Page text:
8. 2 Caryl Phillips and the absent voices of history
    (pp. 25-81)

    Caryl Phillips’s most recent play,Rough Crossings(2007) juxtaposes late eighteenth-century events occurring in Britain and America in its exploration of the work undertaken by British slavery abolitionists Granville Sharp, Thomas Clarkson and John Clarkson alongside the black troops fighting on the British side in the American War of Independence. Based on Simon Schama’s historical epic of the same name, we learn of the black soldiers’ subsequent habitation in Nova Scotia and resettlement in Sierra Leone, and the extreme hardships faced by the settlers in each location. Phillips also makes clear that Britain’s reluctance to accommodate these men and their...

  9. 3 David Dabydeen and the ethics of narration
    (pp. 82-130)

    If V. S. Naipaul’s work provided an interesting point of comparison for Caryl Phillips’s non-fiction, then the importance of Naipaul – as an Indian-Caribbean writer – is even greater to Dabydeen. Dabydeen has described the protagonist of his novelDisappearance(1993) as embodying ‘a Naipaulian rationality, detachment and ironic manner’.¹ Indeed, this novel bears an uncanny resemblance to Naipaul’sThe Enigma of Arrival(1987), in both tone and subject matter, of a man arriving from overseas (Guyana, inDisappearance, and Trinidad in Naipaul’s novel) to a Britain haunted by its imperial past. However, Naipaul’s often negative views of the Caribbean and its...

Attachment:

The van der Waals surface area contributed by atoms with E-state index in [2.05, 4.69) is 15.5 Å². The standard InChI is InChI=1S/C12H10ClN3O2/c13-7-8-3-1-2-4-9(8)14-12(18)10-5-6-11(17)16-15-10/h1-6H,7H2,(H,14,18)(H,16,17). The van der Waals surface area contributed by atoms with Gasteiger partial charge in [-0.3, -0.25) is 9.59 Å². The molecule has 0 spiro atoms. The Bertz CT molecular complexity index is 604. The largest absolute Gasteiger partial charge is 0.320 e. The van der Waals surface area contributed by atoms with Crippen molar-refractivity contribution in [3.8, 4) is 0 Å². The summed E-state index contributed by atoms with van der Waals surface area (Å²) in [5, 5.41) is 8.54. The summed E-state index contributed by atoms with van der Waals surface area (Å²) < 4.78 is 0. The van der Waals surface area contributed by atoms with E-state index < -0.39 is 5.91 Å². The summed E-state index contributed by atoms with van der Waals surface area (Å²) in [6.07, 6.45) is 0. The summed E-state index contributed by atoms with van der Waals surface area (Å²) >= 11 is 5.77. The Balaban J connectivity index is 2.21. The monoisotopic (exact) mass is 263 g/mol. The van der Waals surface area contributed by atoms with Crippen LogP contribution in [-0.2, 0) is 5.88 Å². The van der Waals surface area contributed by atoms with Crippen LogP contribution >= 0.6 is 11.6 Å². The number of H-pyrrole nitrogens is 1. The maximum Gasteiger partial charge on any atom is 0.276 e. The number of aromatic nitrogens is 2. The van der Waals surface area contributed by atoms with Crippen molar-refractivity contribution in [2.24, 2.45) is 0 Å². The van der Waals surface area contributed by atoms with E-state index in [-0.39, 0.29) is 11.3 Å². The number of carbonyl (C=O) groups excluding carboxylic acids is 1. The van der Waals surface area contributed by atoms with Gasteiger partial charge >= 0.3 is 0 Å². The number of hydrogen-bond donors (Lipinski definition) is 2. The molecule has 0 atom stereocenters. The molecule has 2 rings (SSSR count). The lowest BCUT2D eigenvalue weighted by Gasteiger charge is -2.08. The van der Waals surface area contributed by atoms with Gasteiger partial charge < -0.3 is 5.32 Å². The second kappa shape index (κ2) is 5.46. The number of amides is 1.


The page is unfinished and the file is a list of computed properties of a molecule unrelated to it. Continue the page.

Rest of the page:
10. 4 Fred D’Aguiar and the memorialisation of slavery
    (pp. 131-179)

    Like David Dabydeen’s poem ‘Turner’, examined in the last chapter, Fred D’Aguiar’s novelFeeding the Ghosts(1997) is based upon the story of the slave shipZong, from which, in 1781, one hundred and thirty-two slaves were jettisoned. However, in D’Aguiar’s novel the slave ship continues to haunt the present and, as the transhistorical narrator comes to realise, while the Zong still rides upon the waves, and its spectral jettisons recur, it is uncertain where blame lies, or whether it should be attributed at all:

    Men, women and children are thrown overboard by the captain and his crew. One of...

  11. 5 Critical overview and conclusion
    (pp. 180-190)

    The first part of this chapter offers an overview of some of the most significant trends in the critical approaches to the work of Caryl Phillips, David Dabydeen and Fred D’Aguiar. No author has as yet written a book-length study on all three writers, but Lars Eckstein’sRe-Membering the Black Atlantic(2006) examines Phillips’sCambridgeand Dabydeen’sA Harlot’s Progressalongside African American author Toni Morrison’s novelBeloved. Eckstein’s work seeks to demonstrate how each text performs a distinct form of remembrance, ‘both in the sense of their poetic association with older manifestations of memory in text, image or sound,...

  12. Notes
    (pp. 191-218)
  13. Select bibliography
    (pp. 219-226)
  14. Index
    (pp. 227-242)